The Mystere class (135-foot to 175-foot) has been created for those who require all of the utilitarian features found within the Paladins, but don’t need the additional space necessary for staterooms. Standard features are the same as the Paladin, as are the below-deck four expansion rooms. Shadow Marine’s own Mystere Shadow is available for charter in the Caribbean.

After breaking off from Shadow Marine, Antrim, with wife Mary Jane, started Yacht Escort Ships. YES’ first design was a 205-foot custom model with a sky lounge, sun deck, and four guest cabins. Unique from a structural point is the separate helicopter hangar located forward on the helo deck atop of the garage, so the helicopter never has to be lowered to the main deck for storage, leaving even more room for toys and tenders in the garage.

YES has stayed with the made-to-order focus, allowing potential owners to specify how they would like their own offshore vessel to be designed. The former fleet captain brings a level of understanding and practicality to the process. Mary Jane compliments the business with a background as an interior designer. She focuses on the layout and designs of the “mother-in-law” cabins and guest areas. Their business plan calls for just one or two boats a year.

The YES approach is highlighted by SuRi, a 173 footer that features three sumptuous, yacht-quality guest cabins, as well as a full beam master suite, theater, steam bath, massage room, large gym (20 feet by 25 feet), and luxury sky lounge. The profile styling has been significantly enhanced to eliminate the boxy appearance of the previous shadow boat hangars. Upon delivery, the owner outfitted SuRi with a mahogany sport boat, A-star helo, ATVs, Jet Skis, other water toys, and an amphibious landing craft with bow ramp.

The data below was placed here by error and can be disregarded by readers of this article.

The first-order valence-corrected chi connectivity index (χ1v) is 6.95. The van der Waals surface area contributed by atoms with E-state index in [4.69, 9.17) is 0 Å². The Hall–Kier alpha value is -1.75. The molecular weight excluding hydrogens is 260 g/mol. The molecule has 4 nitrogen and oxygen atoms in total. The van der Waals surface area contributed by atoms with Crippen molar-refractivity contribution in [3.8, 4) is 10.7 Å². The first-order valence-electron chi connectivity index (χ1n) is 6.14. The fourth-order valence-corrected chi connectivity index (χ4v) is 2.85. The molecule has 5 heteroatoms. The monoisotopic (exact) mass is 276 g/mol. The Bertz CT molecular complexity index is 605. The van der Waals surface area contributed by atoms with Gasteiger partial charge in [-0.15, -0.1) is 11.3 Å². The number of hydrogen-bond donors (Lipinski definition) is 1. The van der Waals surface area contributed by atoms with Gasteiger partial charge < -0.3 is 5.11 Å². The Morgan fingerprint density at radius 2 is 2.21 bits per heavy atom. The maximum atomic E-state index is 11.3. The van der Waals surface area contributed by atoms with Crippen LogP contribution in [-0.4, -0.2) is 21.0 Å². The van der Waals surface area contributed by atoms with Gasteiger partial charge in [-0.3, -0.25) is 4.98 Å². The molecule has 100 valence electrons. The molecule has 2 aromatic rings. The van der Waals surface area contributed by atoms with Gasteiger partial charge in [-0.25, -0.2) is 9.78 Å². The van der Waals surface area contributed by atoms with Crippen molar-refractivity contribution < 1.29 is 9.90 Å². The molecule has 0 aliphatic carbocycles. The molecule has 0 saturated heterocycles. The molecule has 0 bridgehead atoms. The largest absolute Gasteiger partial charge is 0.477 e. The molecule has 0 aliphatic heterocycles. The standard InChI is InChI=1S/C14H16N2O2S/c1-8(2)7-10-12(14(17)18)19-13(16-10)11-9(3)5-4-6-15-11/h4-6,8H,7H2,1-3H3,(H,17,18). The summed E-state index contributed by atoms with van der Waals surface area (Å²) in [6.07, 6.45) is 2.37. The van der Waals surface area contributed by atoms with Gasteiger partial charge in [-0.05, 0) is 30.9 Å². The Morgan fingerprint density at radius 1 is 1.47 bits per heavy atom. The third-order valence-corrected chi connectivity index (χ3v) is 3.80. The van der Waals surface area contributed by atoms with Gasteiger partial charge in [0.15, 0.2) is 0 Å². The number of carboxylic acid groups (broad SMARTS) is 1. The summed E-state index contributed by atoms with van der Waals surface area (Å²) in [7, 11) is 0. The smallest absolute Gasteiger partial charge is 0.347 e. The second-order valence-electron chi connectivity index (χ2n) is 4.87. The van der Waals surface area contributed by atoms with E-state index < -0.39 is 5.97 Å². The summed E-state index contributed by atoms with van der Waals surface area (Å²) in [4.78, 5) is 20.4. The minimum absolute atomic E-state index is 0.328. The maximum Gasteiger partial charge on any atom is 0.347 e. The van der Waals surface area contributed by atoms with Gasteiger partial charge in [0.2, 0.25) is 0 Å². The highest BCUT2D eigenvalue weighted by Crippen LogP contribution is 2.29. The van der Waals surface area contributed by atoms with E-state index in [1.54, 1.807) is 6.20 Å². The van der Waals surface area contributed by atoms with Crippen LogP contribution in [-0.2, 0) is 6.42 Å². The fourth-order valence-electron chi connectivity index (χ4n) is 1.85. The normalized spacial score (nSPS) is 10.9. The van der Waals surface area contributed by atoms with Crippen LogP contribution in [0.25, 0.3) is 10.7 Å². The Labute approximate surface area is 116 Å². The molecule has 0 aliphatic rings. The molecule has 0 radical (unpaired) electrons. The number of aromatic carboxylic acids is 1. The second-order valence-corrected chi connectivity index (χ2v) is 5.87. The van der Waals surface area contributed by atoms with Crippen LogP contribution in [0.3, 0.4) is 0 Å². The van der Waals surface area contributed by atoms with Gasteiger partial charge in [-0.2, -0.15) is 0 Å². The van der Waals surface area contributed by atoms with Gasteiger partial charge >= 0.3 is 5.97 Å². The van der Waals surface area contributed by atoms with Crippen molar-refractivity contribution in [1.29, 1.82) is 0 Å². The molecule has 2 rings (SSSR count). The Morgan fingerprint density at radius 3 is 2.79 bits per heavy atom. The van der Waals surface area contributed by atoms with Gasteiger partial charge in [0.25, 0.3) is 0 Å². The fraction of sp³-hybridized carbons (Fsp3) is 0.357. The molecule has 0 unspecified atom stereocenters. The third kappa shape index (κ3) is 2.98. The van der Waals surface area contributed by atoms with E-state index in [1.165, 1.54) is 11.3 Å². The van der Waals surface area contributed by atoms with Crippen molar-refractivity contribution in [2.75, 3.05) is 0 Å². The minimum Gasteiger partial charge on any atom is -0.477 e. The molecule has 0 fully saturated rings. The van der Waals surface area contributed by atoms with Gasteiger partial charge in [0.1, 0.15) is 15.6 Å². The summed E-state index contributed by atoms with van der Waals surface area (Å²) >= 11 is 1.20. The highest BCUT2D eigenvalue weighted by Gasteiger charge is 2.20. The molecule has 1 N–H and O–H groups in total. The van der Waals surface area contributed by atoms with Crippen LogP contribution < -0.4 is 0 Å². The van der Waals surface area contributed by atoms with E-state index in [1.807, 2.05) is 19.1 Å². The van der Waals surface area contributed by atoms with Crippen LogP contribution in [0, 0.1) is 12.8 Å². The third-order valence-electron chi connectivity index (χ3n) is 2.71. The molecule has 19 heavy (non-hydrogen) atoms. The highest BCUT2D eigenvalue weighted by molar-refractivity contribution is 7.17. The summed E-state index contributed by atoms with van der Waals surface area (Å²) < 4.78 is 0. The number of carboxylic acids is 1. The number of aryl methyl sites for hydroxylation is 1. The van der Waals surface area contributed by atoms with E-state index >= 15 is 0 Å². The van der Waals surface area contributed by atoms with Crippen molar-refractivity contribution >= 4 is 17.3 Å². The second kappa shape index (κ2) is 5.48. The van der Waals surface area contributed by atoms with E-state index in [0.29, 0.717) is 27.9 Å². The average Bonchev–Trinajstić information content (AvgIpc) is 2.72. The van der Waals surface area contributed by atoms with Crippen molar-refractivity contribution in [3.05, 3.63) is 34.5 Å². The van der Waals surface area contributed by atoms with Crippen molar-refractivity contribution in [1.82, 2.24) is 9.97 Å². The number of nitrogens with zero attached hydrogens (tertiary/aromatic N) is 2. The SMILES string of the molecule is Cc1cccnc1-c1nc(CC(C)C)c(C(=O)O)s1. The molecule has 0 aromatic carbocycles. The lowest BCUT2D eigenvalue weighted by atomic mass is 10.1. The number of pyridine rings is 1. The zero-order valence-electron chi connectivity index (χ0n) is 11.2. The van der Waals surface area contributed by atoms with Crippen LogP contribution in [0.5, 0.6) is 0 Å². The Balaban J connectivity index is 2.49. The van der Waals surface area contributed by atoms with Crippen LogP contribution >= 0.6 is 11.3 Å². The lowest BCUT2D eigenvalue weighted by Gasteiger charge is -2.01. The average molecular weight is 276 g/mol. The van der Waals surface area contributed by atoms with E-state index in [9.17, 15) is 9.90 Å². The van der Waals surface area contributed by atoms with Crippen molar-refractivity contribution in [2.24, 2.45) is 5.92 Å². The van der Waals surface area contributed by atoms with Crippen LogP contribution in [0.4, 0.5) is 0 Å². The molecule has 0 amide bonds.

YES also converted the 159-foot Pacific Provider for the Eastern Pacific Yacht Club. It’s the first of a new breed of private game fishing clubs, one in which the club itself is designed to transport members and tend their vessels across thousands of miles of the most desirable fishing holes in the world. This new hybrid fishing and boating “mothership” delivers a multitude of shore-side support services (60,000 gallons of fuel, fresh water, ice) far offshore for members to use when and where required. It also offers fine guest accommodations, a bar, and a gourmet dining room for her members. So whether fishing or just cruising, boating does not get any better than this.

The Pacific Provider is a definitive example of the endless possibilities that shadows afford. You can do things with a primary and a shadow that are simply not possible with one large boat. Economically, it makes more sense to have two smaller vessels than one giant 300 footer–to enjoy the best local marinas and smallest romantic anchorages, while having all the capabilities of that 300 footer just a tender ride away on the hook.